The Most Dangerous Place on Earth: A Novel
A captivating debut novel for readers of Celeste Ng's Everything I Never Told You and Curtis Sittenfeld's Prep—The Most Dangerous Place on Earth unleashes an unforgettable cast of characters into a realm known for its cruelty and peril: the American high school. In an idyllic community of... show more
A captivating debut novel for readers of Celeste Ng's Everything I Never Told You and Curtis Sittenfeld's Prep—The Most Dangerous Place on Earth unleashes an unforgettable cast of characters into a realm known for its cruelty and peril: the American high school.
In an idyllic community of wealthy California families, new teacher Molly Nicoll becomes intrigued by the hidden lives of her privileged students. Unknown to Molly, a middle school tragedy in which they were all complicit continues to reverberate for “her” kids: Nick, the brilliant scam artist; Emma, the gifted dancer and party girl; Dave, the B student who strives to meet his parents' expectations; Calista, the hippie outcast who hides her intelligence for reasons of her own. Theirs is a world in which every action may become public—postable, shareable, indelible. With the rare talent that transforms teenage dramas into compelling and urgent fiction, Lindsey Lee Johnson makes vivid a modern adolescence lived in the gleam of the virtual, but rich with the sorrow, passion, and beauty of life in any time, and at any age.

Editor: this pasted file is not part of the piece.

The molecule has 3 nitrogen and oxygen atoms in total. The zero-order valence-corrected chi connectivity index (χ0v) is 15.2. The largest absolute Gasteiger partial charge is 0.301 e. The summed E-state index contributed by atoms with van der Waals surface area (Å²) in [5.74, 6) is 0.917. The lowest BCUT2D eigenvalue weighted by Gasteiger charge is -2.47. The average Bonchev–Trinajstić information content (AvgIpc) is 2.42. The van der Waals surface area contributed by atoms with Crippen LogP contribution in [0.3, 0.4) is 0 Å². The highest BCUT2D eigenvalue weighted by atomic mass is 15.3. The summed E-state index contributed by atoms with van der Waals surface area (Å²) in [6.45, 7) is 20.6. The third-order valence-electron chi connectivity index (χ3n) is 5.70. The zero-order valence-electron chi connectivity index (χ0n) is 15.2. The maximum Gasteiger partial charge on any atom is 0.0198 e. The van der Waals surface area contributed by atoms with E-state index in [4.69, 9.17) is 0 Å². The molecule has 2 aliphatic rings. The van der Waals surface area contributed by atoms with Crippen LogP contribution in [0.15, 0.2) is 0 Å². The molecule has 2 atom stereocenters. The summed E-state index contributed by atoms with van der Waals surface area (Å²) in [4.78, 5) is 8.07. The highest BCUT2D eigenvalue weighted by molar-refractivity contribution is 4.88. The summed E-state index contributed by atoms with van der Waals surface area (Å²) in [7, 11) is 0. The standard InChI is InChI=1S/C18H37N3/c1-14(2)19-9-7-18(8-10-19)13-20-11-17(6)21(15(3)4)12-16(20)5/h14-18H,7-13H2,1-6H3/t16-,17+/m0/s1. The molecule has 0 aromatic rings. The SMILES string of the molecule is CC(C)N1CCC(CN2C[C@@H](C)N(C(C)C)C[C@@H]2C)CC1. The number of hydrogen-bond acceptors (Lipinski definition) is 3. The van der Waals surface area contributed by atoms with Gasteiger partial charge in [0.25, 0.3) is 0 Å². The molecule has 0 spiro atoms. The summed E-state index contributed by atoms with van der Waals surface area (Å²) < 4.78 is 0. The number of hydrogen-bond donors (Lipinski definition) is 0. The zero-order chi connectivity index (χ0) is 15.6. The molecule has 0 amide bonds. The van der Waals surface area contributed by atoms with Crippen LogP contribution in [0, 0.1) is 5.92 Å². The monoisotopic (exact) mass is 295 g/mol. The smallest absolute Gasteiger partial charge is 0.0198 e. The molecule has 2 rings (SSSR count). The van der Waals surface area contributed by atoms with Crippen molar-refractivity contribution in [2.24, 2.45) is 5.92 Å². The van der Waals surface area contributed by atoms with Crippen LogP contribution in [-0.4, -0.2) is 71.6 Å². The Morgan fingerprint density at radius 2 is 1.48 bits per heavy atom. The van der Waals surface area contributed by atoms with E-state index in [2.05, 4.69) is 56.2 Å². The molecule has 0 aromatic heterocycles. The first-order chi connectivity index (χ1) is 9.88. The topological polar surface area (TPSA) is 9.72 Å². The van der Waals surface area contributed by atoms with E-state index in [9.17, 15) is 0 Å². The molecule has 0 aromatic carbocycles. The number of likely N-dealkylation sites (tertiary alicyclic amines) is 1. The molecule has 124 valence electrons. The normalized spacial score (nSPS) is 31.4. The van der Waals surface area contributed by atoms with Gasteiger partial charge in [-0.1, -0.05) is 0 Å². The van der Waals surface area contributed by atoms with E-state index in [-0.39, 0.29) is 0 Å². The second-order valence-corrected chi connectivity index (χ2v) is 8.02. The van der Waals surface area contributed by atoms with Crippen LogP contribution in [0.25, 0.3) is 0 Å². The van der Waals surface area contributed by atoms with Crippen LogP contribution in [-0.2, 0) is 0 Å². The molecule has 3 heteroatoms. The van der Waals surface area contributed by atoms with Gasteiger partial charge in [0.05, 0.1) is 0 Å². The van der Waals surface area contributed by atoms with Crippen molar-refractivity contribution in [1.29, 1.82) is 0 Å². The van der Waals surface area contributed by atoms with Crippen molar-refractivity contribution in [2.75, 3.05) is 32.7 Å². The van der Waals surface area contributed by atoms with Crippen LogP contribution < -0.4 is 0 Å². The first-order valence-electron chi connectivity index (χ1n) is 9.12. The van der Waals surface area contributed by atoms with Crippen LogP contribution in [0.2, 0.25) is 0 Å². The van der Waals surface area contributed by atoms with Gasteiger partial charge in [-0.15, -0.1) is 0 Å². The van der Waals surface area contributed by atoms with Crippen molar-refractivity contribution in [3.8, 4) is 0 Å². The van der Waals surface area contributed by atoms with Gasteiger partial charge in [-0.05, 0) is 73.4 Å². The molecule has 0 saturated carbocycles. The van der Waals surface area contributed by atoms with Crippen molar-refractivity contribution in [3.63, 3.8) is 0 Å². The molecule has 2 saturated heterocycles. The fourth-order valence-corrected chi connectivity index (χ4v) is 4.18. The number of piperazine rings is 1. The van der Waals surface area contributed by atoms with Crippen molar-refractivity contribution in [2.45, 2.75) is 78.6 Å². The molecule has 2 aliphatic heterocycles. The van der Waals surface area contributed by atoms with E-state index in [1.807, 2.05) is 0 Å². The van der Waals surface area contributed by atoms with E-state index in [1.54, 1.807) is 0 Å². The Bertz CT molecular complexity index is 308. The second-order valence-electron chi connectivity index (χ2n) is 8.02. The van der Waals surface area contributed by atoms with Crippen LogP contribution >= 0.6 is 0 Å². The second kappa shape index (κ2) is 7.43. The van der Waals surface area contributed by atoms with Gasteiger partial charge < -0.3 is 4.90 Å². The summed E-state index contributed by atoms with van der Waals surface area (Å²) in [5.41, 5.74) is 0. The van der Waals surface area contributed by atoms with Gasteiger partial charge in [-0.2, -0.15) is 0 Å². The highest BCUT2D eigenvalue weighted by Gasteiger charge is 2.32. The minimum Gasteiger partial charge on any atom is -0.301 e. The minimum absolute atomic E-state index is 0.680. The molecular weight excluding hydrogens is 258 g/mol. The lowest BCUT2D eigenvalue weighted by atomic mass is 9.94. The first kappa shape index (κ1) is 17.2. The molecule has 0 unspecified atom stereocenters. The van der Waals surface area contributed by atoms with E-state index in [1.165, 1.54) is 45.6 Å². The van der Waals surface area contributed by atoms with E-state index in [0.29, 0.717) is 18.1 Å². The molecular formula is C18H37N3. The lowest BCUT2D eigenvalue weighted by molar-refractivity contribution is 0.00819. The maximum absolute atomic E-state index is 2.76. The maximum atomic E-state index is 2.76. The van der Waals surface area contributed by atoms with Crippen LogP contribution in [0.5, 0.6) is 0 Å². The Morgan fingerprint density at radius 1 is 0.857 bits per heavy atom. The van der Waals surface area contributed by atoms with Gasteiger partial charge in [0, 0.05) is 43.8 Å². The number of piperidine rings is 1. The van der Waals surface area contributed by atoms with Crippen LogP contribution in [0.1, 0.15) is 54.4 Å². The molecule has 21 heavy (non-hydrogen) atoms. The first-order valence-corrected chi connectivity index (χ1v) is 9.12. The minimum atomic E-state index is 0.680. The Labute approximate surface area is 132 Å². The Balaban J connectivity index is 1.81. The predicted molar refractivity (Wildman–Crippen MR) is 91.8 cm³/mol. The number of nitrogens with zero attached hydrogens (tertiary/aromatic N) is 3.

Publish date: 2017-01-03
Publisher: Random House
Pages no: 304
Edition language: English
1. This author has a degree is writing and used the word "gentle" as a verb. He gentled his voice. That's just unacceptable. 2. I must be super out of touch because there were teen slang terms in this book I have never heard before like "jaws" and "chag". Wtf do those mean? 3. Blatant homophobia...
There is some really vivid and powerful writing on display in Lindsey Lee Johnson's The Most Dangerous Place on Earth. Passages unfold with layers of beautifully constructed sentences that left me in awe. The opening chapter that is the impetus for the entire story that follows—wow. Tristan Bloch's ...
The author wanted to show teenagers as they are not as they are represented in YA novels. I believe she succeed. Moreover she used a cool technique of telling about a series of events from the perspective of more than one character - we get an overview of what's what.
Wow, this was certainly a dangerous place. I'm glad I went to school back when I did. We had bullies but nothing like these kids. It's a shame that our children have to go to school with kids like this and also a shame that we are raising kids like this. Definitely an interesting read with each pag...